Wayne Smith, arguably the sharpest mind in rugby, has announced that he will step down from New Zealand’s coaching team at the conclusion of this year’s Rugby Championship in September.
Nicknamed “The Professor”, Smith has a 20-year association with the All Blacks as a player and then in three spells as a coach.
Having recently turned 60, Smith says now is the right time for him to walk away, although he left the door open for a return to rugby further down the line.
"It's unbelievable to think that I've been involved in playing and coaching with the All Blacks for 20 years, a third of my life.
"I've had an incredible time and shared in some fantastic experiences. But it's time to hang up my coach's whistle for a while, take a bit of a hiatus, freshen up and spend some more time with my wife Trish and our family.”
Smith has long been seen as New Zealand head coach Steve Hansen’s right-hand man. As a double act they delivered the 2011 and the 2015 World Cups.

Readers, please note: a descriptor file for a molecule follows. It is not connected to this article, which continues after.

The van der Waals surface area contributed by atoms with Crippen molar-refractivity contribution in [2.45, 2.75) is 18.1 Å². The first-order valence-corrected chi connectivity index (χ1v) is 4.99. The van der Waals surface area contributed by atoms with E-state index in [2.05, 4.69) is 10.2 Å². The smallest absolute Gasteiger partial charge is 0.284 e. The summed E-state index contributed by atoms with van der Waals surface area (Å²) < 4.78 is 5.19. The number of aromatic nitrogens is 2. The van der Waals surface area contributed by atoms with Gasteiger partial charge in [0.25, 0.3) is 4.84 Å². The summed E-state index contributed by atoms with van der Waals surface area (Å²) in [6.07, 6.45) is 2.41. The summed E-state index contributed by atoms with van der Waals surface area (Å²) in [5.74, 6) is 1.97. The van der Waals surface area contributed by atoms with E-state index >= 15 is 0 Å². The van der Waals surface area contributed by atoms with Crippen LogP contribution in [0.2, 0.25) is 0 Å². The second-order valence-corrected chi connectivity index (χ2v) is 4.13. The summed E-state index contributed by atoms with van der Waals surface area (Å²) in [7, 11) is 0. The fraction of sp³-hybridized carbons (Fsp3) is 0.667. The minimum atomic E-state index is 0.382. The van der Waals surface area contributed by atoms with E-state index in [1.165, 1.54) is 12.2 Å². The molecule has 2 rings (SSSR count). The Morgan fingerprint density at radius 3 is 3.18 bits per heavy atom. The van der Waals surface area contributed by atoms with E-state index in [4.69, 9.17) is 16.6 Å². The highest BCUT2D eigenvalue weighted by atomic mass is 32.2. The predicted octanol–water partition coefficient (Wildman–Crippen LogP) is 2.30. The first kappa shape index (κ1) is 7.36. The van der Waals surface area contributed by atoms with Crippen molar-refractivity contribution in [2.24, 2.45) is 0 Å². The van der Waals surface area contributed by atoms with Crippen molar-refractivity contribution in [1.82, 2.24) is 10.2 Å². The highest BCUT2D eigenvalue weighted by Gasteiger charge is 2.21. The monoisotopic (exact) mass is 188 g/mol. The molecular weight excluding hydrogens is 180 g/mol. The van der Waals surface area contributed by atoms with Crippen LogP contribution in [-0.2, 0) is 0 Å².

It could have been very different. In 2012, Smith, who had coached at Northampton between 2001 to 2004, was offered a role within the new England set-up under Stuart Lancaster but declined on account of his loyalty to the All Blacks.
He was again on the shortlist of candidates to replace Lancaster in 2015 before RFU chief executive Ian Ritchie made a beeline to Cape Town to appoint Eddie Jones.
New Zealand have announced that they will look to appoint his successor before the start of the Rugby Championship in August so there can be a handover period.
While New Zealand are spoilt for choice in terms of coaches, it will be difficult to recreate the same dynamic that Hansen has with Smith.
“I've been lucky to have spent a lot of time with Wayne Ross Smith over the years, firstly as a player being coached by him and, best of all, coaching alongside him with Canterbury, the Crusaders and the All Blacks,” Hansen said.
"He’s a man I have a huge amount of respect for and it's been an absolute pleasure working alongside him. However, it's an even greater honour to be able to call him a mate.
“He has an unrelenting passion for the game, he's always been innovative, prepared to speak his mind, and he's never allowed himself to stop learning.
"He's always been willing to share himself with others and be open to their ideas.
“Smithy has been a major contributor to not only New Zealand Rugby but also world rugby. Wayne has been such a wonderful ambassador for our game and our country as well.”